The Edelbrock has a 38mm X 42MM or baybe it was 36mm X 42mm? oval venture, this is what helps with the volosity flow at the bottom end. The valume of the venture is almost 40mm and doesn't flow real well at that. Once bored the carb flows much better and is then bigger then the stock carb. The Edelbrock also has a sticky float valve issue, if you trailer the bike with fuel in the bowl or let the bike be stored with fuel in the bowl the float valve has a good chance of sticking closed. Once I got into the habit of running the bike dry before trailering or storing it I have not had a problem. We have had this problem on two Edelbrock's of ours and one that a friend has. I still like the carburetor for what it is and am not loyal just because I piad big bucks so, 'it must be good'. It has it nitch and it better then the stocker in a lot of ways. Stocker is better wide open but, not many live there and those that do it isn't a large % of the time. I am for any pumper on an XR650R that you can get tuned to work right.:banghead: The pump makes a big difference in the grin, fun, and blast factor.:busted:

  • Agent2

Posted December 10, 2007 - 12:28 PM

#34

I have a Edelbrock on my 650r, love it except it feels like I lost a little on the top end. 19E needle about 15 clicks out, average of 2500-3000 feet elevation. Thought I had read that some other riders had the same issue.

  • Thumpmeister

Posted December 10, 2007 - 03:53 PM

#35

So far I'm running a white bros R4 exhaust, with an e-series header. I drilled the airbox cover out, and am running a stg. 1 hotcam. I also had the head machined while it was off. Right now I'm running a 70s with I think a 180 or 182 main.

It makes GREAT power in the low end. I can take the bike down to idle, and it will almost always snap right out of it. Mid range is killer too, but it feels like there is room for just a little more.

So, will I be able to get an eddy that has been bored over as you say?

  • jesusgatos

Posted December 10, 2007 - 05:47 PM

#36

So, will I be able to get an eddy that has been bored over as you say?

I think Edelbrock stopped doing that for customers a while ago.

  • weskc35k

Posted December 12, 2007 - 02:54 AM

#37

OK so with the Edelbrock if you get the top end right it leans out the bottom?
Would a home made power now deal richen up the bottom enough.
This thing a blade that fits in the carb inlet is on a horizontal plane to the carb ending very close to the slide it speeds up the flow therefore bringing more fuel with it.Does the eddy have a slide?
All carbs have to jet a size or 2 leaner on the pilot for this thing.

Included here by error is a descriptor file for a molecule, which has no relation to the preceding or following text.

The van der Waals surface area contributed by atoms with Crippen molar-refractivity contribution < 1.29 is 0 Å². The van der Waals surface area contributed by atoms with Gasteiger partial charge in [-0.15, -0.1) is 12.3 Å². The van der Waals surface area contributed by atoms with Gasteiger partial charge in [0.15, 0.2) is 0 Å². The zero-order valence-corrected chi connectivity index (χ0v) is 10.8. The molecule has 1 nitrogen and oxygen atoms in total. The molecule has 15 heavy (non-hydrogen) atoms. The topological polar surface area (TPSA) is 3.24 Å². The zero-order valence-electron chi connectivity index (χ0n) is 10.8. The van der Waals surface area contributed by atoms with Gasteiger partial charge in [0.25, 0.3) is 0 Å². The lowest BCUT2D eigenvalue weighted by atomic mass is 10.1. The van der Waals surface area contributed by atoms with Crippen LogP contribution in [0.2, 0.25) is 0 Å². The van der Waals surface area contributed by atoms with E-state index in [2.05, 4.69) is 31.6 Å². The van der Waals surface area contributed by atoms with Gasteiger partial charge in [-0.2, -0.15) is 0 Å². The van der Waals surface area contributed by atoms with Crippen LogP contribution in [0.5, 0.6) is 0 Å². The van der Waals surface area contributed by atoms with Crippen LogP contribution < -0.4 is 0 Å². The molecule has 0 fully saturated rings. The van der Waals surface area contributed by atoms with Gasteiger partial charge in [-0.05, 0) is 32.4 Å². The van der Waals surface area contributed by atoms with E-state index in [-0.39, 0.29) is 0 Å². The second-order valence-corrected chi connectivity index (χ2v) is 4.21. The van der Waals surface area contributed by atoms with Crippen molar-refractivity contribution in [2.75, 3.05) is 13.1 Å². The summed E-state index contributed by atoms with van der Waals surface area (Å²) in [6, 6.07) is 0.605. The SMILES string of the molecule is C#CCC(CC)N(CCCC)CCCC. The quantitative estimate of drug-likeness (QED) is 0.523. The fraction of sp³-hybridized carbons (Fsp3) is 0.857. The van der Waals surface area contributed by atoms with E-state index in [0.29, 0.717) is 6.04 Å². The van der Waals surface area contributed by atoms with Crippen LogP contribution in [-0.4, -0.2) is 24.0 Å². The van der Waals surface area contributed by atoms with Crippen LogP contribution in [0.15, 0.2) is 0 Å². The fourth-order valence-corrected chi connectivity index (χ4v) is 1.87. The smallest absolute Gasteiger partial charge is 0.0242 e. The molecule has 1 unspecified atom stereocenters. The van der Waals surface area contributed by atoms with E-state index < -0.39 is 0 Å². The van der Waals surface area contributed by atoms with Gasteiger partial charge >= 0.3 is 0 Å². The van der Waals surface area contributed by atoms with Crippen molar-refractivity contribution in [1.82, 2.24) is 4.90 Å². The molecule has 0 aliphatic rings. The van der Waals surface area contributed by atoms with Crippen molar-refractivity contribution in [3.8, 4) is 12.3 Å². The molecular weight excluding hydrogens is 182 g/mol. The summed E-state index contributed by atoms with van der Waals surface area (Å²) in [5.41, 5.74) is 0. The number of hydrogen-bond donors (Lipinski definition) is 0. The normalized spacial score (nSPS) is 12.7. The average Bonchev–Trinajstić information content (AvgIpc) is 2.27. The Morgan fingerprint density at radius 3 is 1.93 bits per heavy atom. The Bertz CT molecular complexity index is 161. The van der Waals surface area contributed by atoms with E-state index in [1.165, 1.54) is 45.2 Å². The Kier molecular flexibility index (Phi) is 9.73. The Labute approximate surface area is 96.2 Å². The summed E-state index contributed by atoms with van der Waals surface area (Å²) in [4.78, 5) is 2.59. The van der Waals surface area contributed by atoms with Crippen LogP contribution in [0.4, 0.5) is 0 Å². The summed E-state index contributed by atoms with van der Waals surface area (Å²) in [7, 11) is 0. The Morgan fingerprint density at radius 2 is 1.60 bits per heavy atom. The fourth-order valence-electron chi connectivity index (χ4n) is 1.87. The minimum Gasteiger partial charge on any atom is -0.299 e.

Am thinking of making one for the stock carb,as it is supposed to improve bottom end grunt and snap.
The kids on the WR/f site here have it wired.

  • XRMANU

Posted December 12, 2007 - 03:35 AM

#38

Am thinking of making one for the stock carb,


Stock XR choke plate = power now ....:banghead:

  • BWB63

Posted December 12, 2007 - 07:05 AM

#39

As weskc35k said, the power now plate ends very close to the slide. The plate is very smooth and cuts the carburetor in half to stop eddies from spinning on the slide slowing down the volocity of air wich slows the pull of fuel threw the pilot. The choke plate is to far away from the the slide so the eddy of air coming down the slide is directed down right at the slide more. The choke plate also has that stupid choke flap, that should be removed.

The problem with the edelbrock is that all adjustment is being done with a wedged needle that is flat on one side. This needle regulates the fuel flow through a jet that is shaped like the needle. There is a changable jet at the bottom of this like a regular carb. but, there is no pilot curcuit. Nice idea but, this perset idea just can't do everything for every situation. I have, like you wanted to make a power now type plate for the edelbrock but, time and the excitement to do it never come around at the right time.

  • jesusgatos

Posted December 12, 2007 - 11:03 AM

#40

Let's do it! It wouldn't be much work. I'll make the CAD drawings that we could use to have parts cut if someone can take accurate some measurements. I don't feel like ripping my bike apart right now. Bruce?

Let's make a couple of these and see how they work. I have a PowerNow on my WR250F and it made a noticeable difference. Read this and this.

I can host the CAD files on our website, where anyone could download them and have parts cut. Or we could just run a batch of parts and do some type of group buy.